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Overrated: Herbert Marcuse
December 2018 / January 2019


Herbert Marcuse: Ambiguous vision  (Illustration by Michael Daley)


Outside the remoter reaches of the academic world, Herbert Marcuse is no longer read very widely, or indeed at all. Yet it is a testament to the ubiquity and influence of his ideas that students who demand that speakers from the Right (or of any persuasion that they do not share) be “no-platformed” have no idea that they are in fact Marcuseans.

Marcuse is responsible for the key idea that underlies the suppression of free speech on campus in Western countries where up to half the population now attends university. This idea has mutated and now takes many forms, from boycotts and online bullying to exclusion in the name of “intersectionality”. Marcuse, though, called his idea “repressive tolerance”.

This was title of an essay published in 1965 which argued that, in the prevailing conditions of “one-dimensional society”, tolerance only benefits the powerful. He denied that tolerance should be “indiscriminate”, because its function would then be “repressive”. (One of Marcuse’s innovations was to import the vocabulary of Freudian psychology into radical political discourse.) Instead, “liberating tolerance” would discriminate, i.e. be intolerant of “the party of hate”.

Marcuse was not shy of explaining exactly whose ideas should not be tolerated. He advocated “apparently undemocratic means” that “would include the withdrawal of toleration of speech or assembly from groups or movements which promote aggressive policies, armament, chauvinism, discrimination on the grounds of race or religion, or which oppose the extension of public services, social security, medical care, etc.” Marcuse thought “the Right” by definition deserved to be disqualified from the exercise, not only of power, but of civil rights.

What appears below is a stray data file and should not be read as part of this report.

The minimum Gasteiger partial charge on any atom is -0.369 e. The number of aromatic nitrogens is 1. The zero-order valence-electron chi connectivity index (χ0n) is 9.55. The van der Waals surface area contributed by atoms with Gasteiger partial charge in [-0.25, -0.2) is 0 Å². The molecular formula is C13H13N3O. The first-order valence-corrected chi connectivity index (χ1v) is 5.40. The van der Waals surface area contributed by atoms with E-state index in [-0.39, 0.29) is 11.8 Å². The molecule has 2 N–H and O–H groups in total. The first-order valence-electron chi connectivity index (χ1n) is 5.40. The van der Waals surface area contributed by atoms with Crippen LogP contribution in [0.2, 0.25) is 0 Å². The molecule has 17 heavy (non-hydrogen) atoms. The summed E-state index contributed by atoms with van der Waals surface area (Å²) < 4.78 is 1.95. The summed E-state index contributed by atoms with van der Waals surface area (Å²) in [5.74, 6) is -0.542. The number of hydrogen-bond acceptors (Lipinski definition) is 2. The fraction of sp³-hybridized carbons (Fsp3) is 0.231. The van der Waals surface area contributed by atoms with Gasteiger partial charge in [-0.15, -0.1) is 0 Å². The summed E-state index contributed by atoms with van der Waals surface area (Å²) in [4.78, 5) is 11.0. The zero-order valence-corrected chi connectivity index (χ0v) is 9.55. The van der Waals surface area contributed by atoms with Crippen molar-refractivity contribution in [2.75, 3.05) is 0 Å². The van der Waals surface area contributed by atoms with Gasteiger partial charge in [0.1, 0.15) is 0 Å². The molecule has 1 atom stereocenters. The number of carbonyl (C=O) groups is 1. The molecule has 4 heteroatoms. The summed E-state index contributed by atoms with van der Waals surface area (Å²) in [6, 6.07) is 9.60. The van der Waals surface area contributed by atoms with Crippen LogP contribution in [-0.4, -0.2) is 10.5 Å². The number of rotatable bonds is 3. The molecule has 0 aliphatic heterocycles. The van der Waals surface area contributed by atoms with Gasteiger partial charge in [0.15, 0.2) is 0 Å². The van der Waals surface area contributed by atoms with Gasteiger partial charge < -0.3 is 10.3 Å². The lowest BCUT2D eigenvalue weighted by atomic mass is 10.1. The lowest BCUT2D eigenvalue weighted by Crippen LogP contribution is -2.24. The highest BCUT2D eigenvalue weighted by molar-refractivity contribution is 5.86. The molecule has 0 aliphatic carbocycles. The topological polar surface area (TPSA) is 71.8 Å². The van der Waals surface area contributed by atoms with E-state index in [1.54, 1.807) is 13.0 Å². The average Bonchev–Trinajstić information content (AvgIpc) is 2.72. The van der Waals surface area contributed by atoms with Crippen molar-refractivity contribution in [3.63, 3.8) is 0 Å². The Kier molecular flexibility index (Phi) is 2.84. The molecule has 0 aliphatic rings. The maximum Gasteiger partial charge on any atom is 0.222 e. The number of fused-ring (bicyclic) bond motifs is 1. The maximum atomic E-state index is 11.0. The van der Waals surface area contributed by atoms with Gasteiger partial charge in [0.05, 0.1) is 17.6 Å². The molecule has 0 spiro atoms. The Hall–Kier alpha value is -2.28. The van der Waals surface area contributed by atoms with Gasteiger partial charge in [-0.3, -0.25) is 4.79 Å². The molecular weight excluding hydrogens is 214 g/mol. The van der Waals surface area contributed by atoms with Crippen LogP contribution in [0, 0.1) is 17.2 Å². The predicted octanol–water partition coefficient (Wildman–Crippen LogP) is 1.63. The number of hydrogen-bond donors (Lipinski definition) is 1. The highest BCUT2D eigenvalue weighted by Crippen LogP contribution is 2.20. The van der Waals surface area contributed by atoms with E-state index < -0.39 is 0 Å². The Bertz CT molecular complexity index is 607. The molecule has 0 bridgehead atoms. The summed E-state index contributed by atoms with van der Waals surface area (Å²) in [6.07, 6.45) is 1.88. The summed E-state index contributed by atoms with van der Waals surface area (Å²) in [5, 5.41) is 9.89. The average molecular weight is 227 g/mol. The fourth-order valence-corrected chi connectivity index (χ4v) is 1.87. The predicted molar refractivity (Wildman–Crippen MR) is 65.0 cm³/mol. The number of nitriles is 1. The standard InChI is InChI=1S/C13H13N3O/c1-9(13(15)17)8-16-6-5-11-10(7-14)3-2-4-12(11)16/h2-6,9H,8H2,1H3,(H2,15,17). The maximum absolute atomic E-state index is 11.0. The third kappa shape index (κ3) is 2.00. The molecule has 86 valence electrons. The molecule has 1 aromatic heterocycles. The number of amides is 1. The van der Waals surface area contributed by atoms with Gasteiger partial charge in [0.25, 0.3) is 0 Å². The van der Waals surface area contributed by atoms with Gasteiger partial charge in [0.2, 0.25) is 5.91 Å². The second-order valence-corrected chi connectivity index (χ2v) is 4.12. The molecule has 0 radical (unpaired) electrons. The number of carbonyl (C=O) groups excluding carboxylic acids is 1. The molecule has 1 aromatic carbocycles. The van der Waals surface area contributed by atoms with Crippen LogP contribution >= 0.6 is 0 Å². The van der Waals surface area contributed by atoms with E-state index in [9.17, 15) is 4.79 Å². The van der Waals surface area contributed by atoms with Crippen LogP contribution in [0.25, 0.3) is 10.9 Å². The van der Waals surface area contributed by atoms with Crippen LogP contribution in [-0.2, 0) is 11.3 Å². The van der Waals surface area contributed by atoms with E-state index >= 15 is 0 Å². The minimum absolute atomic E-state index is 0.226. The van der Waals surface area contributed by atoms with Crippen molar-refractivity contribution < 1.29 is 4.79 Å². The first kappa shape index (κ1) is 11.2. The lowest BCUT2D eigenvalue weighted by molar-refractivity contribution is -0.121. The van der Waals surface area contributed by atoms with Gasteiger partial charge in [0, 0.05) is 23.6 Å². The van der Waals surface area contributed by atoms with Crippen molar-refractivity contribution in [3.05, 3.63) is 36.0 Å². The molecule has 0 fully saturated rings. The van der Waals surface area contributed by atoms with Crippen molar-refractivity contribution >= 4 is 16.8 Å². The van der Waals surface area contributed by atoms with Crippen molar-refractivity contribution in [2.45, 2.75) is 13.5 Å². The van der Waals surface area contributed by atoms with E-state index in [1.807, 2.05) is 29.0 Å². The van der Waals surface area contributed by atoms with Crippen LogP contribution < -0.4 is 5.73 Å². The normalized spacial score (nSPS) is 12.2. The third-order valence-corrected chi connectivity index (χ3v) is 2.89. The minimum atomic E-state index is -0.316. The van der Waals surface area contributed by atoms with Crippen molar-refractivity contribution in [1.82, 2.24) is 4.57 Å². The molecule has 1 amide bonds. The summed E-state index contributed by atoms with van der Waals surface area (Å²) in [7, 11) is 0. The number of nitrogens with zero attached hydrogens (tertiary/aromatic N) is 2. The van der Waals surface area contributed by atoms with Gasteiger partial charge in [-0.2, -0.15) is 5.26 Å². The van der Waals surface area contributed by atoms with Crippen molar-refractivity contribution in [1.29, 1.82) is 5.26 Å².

Indeed, Marcuse was quite frank in his dismissal of the middle and working classes as hopelessly indoctrinated by consumerism. By contrast, he saw students and ethnic minorities, plus “the unemployed and the unemployable”, as the new proletariat. They would be united under the leadership of intellectuals like himself. He cited John Stuart Mill in support of the idea that only the educated could or should take the lead; but there was a world of difference between Mill’s belief that Victorian labourers required elementary schooling before they could assume the reins of government, and Marcuse’s dictatorship of the intelligentsia.

In One-Dimensional Man, his magnum opus which inspired the student revolutionaries of 1968, Marcuse offered an ambiguous vision. As he admitted, he vacillated between the pessimistic view that “the total administrative state” could contain any subversive challenge, and the utopian hope that “forces and tendencies exist which may break this containment and explode the society”. There was a chance — and only a chance — that this “catastrophe of liberation” would unite “the most advanced consciousness of humanity, and its most exploited force”. Marcuse foreshadowed modern identity politics, including the alliance of the Left and the Islamists.
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